1. Open the solution containing your business objects.

2. Open the Class Library project properties window for the project containing your business objects.

3. Add a reference to System.ComponentModel.DataAnnotations.


I had two of these. Be sure to pick the one from the Microsoft SDKs\RIA Services directory.

This namespace contains the attributes you need to annotate your business objects for RIA Services.

4. Add the Key attribute on the property that represents the unique key of the business object.

In C#:

public int CustomerId { get; set; }

In VB:

Private _CustomerId As Integer
<System.ComponentModel.DataAnnotations.Key()> _
Public Property CustomerId() As Integer
        Return _CustomerId
    End Get
    Set(ByVal value As Integer)
        _CustomerId = value
    End Set
End Property

In this example, CustomerId is the unique key, so it is marked with the Key attribute.

5. Optionally, add RIA attributes for validation as desired. (More on this in a future post.)

Adding the Silverlight Project

Now that the business objects are ready, you can add the Silverlight project to your solution. This will automatically generate the associated ASP.NET project as well.

1. Add a new Silverlight Application to your solution.


You can create your Silverlight project in VB or in C#.

2. Be sure to enable RIA Services.


3. Click OK.

Visual Studio creates both the Silverlight project and the associated ASP.NET project. At runtime, the ASP.NET project launches the Silverlight project. The ASP.NET project also provides access to your business objects through RIA services.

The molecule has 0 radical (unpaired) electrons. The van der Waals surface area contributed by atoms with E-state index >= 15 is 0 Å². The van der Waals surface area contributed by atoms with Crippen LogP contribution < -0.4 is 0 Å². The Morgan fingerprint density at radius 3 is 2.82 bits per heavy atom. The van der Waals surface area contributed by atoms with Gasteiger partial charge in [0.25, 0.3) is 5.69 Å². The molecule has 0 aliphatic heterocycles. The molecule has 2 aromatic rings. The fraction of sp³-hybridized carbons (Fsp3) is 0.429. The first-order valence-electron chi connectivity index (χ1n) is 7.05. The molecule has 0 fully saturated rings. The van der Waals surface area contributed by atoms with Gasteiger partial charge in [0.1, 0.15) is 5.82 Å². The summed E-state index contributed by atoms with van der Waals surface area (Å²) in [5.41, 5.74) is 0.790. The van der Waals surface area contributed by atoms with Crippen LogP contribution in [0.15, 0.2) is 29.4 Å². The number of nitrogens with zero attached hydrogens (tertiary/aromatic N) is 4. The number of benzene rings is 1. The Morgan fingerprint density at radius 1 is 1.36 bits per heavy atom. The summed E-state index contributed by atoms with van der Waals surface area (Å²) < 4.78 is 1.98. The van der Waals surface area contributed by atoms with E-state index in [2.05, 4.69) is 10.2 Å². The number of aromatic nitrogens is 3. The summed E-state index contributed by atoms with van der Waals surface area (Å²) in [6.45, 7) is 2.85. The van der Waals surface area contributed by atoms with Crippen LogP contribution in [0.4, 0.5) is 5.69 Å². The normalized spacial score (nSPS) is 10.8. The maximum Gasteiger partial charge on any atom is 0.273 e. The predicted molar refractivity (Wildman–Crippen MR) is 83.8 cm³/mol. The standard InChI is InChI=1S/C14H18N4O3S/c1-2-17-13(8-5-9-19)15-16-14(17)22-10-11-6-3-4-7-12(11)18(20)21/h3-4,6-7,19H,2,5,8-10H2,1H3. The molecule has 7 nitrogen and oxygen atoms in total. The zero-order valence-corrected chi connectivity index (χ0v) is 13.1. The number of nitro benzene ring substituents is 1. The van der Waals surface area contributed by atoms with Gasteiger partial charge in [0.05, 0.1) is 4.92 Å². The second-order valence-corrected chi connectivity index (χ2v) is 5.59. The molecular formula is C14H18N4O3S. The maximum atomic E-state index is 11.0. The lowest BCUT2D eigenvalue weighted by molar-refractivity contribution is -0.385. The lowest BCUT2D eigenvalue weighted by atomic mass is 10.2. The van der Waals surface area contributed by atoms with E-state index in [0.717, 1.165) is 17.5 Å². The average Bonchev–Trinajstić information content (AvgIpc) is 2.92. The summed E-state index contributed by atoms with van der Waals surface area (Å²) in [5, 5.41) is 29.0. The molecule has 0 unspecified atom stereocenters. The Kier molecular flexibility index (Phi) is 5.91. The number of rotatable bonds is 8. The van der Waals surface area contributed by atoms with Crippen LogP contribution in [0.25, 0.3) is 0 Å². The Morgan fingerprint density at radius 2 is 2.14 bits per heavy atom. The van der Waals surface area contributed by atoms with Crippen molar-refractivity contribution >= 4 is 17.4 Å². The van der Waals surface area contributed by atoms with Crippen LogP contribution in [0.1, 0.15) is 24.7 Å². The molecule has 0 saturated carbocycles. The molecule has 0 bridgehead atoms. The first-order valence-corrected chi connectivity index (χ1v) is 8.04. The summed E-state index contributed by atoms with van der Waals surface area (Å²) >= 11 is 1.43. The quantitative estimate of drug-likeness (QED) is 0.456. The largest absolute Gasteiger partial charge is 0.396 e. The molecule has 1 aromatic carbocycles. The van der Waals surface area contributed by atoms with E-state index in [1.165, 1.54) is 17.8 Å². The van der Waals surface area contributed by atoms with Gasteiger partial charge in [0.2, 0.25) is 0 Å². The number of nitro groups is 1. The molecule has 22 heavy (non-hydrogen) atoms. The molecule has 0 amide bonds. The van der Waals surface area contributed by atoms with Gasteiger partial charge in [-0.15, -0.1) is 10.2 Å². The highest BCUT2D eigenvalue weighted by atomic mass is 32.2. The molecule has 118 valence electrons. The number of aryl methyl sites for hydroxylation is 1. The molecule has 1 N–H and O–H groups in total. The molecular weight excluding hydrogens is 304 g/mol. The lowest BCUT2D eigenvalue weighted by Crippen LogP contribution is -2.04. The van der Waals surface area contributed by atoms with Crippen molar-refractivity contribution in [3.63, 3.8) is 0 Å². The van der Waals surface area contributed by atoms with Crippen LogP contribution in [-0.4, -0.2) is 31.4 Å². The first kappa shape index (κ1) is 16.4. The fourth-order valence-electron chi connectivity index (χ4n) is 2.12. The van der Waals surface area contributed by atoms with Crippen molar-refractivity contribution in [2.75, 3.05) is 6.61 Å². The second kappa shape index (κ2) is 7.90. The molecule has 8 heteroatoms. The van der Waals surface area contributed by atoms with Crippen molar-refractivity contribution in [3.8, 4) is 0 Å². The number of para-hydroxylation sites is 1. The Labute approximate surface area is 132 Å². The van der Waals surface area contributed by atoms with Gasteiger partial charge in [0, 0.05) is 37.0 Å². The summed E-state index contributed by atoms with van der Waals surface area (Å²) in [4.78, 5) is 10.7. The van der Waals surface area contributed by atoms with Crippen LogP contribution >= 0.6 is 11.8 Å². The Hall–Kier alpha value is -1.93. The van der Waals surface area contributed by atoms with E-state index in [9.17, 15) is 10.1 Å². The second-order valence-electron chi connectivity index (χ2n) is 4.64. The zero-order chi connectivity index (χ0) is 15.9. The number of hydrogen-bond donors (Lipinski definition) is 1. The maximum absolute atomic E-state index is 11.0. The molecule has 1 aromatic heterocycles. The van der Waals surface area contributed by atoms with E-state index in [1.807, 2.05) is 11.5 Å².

NOTE: If you already have a Silverlight project that you wish to use with RIA Services, you can enable .NET RIA Services in the Silverlight project properties window:


Adding the Domain Service Classes

The ASP.NET application provides the communication between your business objects and the Silverlight application. This is accomplished with RIA Services by creating a set of Domain Service classes in the ASP.NET application.

1. Add a Domain Service class to the ASP.NET application.


2. Be sure to enable client access.


Notice that the bottom of this dialog is empty. If you used Entity Framework to generate your entities, they would appear in this dialog. But since this example uses POCOs, there won’t be any entities displayed.

3. Click OK.

Visual Studio creates the basic structure of your Domain Service class as shown below.

In C#:

namespace SLCSharp.Web
    using System;
    using System.Collections.Generic;
    using System.ComponentModel;
    using System.ComponentModel.DataAnnotations;
    using System.Linq;
    using System.Web.Ria;
    using System.Web.Ria.Data;
    using System.Web.DomainServices;

    // TODO: Create methods containing your application logic.
    public class CustomerService : DomainService

In VB:

Option Strict Off
Option Explicit On

Imports System
Imports System.Collections.Generic
Imports System.ComponentModel
Imports System.ComponentModel.DataAnnotations
Imports System.Linq
Imports System.Web.DomainServices
Imports System.Web.Ria
Imports System.Web.Ria.Data

‘TODO: Create methods containing your application logic.
<EnableClientAccess()>  _
Public Class CustomerService
    Inherits DomainService
End Class

NOTE: IMMEDIATELY change the Option Strict Off to Option Strict ON OR remove the lines entirely if you have them both on by default in your Compile options.

You can also remove any import statements for namespaces you already import through the References tab of the Properties window.

Accessing Your Business Objects From the Domain Service Class